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Madam, quoth I, sith that this day

Hatḥ served you at all assays, ' I yield to you, without delay,

Here of the fortress all the keys.

And, sith that I have been the mark

At whom you shot at with your eye, Needs must you with your handy-wark,'

Or salve my sore, or let me die.

Of a contented Mind.

When all is done and said,

In the end thus shall you find; He most of all doth bathe in bliss,

That hath a quiet mind.
And clear. from worldly cares

To deem can be content
The sweetest time in all his life

In thinking to be spent.

The body subject is

To fickle. Fortune's pow'r, And to a million of mishaps Is casual every hour.

• Work.

And death in time doth change

It to a clod of clay;
Whereas the mind, which is divine,

Runs never to decay.

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Companion none is like

Unto the mind alone:
For many have been harm’d by speech,.

Through thinking, few, or none.
Fear oftentimes restraineth words,

But makes not thoughts to cease; And he speaks best, that hath the skill

When for to hold his peace.

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Our wealth leaves us at death;

Our kinsmen at the grave: But virtues of the mind unto

The heavens with us we have.
Wherefore for virtue's sake,

I can be well content,
The sweetest time of all my life

To deem in thinking, spent.

THE QUESTION.

Being asked the occasion of his white head, he

answereth thus.

WHERE seething sighs, and sower sobs

Have slain the slips that Nature set; And scalding show'rs, with stony throbs,

The kindly sap from them hath fet; What wonder then though you do see Upon my head white hairs to be ?

Where Thought hath thrill’d and thrown his spears,

To hurt the heart that harm’d him not; And groaning Grief hath ground forth tears,

Mine eyne to stain, my face to spot; What wonder then though you do see Upon my head white hairs to be?

Where pinching Pain himself hath placed,

There peace with pleasures were possess'd : And walls of wealth are fall’n to waste,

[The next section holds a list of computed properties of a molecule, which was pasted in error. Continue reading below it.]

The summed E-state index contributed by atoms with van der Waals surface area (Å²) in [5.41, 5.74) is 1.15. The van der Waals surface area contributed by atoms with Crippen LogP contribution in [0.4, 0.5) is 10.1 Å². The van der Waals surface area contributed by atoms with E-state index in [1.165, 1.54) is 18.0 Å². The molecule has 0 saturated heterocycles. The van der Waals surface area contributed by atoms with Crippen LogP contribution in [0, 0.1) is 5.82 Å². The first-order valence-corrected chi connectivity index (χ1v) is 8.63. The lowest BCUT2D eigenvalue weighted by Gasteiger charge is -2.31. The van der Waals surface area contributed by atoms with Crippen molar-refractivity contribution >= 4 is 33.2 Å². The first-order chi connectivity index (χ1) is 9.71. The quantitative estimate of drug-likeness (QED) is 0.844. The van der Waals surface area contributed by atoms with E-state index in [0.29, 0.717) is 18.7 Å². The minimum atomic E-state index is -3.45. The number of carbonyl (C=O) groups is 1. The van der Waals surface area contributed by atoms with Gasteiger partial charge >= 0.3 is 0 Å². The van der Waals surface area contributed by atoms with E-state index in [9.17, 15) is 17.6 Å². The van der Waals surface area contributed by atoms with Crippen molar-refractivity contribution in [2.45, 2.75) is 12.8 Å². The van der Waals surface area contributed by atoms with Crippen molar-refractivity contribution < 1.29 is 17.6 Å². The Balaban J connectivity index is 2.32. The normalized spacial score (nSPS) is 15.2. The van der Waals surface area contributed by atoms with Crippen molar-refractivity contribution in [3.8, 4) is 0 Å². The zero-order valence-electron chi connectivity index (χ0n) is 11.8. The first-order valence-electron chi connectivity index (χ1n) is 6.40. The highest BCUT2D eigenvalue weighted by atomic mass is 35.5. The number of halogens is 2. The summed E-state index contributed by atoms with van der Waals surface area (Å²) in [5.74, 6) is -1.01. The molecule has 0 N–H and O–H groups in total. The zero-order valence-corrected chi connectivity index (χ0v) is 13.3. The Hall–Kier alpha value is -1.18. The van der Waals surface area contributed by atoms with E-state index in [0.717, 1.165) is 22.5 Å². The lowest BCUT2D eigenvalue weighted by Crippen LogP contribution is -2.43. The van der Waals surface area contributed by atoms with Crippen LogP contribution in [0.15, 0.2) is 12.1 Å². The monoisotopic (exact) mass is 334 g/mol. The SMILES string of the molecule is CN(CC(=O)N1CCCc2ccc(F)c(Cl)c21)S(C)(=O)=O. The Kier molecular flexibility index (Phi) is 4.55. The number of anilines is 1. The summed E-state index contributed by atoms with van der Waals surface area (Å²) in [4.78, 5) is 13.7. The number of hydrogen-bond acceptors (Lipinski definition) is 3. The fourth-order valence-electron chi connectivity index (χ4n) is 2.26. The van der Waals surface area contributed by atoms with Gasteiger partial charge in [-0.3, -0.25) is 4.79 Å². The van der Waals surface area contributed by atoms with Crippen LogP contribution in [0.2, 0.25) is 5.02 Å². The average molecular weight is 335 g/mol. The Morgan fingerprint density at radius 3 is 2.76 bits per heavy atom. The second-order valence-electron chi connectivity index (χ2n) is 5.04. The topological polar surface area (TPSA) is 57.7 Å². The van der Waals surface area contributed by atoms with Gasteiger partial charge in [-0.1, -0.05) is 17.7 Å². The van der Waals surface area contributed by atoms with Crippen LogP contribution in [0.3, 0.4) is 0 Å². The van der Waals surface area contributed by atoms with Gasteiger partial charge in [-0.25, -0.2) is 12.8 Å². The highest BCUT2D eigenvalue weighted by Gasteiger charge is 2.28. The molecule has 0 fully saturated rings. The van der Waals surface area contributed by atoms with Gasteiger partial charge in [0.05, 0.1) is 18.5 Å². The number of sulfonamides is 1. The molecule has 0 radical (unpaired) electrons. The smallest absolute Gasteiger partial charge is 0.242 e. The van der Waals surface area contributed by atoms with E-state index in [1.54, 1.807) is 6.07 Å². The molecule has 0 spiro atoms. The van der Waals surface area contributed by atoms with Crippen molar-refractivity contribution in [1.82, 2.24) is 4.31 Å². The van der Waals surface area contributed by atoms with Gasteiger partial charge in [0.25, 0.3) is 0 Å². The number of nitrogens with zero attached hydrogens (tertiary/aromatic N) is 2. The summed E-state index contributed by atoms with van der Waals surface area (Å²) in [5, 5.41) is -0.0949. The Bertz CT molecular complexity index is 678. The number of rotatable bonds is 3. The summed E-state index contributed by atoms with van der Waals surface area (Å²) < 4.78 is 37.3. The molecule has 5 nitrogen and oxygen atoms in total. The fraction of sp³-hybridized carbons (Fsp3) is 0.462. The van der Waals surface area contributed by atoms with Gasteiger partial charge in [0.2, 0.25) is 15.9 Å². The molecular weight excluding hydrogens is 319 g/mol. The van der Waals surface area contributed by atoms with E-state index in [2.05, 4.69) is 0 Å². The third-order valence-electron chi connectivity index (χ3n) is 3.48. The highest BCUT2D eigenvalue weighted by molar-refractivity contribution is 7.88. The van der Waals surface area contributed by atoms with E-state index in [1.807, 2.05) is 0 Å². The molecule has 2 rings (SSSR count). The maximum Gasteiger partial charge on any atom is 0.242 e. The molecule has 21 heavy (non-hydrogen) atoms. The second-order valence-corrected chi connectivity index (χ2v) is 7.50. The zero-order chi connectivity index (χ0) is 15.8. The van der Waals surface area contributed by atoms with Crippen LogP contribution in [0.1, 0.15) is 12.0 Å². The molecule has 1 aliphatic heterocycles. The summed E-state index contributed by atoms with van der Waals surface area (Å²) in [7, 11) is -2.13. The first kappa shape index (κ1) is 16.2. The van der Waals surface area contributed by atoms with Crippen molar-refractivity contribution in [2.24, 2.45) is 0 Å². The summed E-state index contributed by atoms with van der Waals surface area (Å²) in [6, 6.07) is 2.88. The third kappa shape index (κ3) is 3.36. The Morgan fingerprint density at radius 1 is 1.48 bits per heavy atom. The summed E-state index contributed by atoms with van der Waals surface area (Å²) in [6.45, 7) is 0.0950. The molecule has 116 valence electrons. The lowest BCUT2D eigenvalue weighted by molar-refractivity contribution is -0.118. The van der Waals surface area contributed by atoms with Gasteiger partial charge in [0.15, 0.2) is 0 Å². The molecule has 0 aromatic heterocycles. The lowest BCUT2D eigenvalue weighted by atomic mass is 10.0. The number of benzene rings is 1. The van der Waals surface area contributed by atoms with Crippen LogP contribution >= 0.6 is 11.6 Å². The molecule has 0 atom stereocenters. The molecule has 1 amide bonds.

And poverty in them is prest; What wonder then though you do see Upon my head white hairs to be ?

Where wretched Woe doth weave her web,

Where Care the clue can catch and cast; And floods of joy are fall’n to ebb,

So low, that life may not long last; What wonder then though you do see Upon my head white hairs to be ?

These hairs, of age are messengers;

Which bid me fast, repent, and pray: They be of death the harbingers,

That do prepare and dress the way. Wherefore I joy that you may see Upon my head such hairs to be.

They be the lines that lead the length,

How far my race was for to run: They say my youth is fled, with strength,

And how old age is well begun. The which I feel : and you may see Upon my head such lines to be.

They be the strings, of sober sound,

Whose musick is harmonical: Their tunes declare-a time from ground

I came and how thereto I shall ! Wherefore I joy that you may see Upon my head such strings to be.

God grant to those that white hairs have,

No:worse them take than I have meant: That after they be laid in grave,

Their souls may joy, their lives well spent. God grant likewise that you may see Upon your head such hairs to be. [Paradise of Dainty Devices, edit. 1576. N.B.

In edit. 1580, it is attributed, I believe falsely, to W. Hunnis.]

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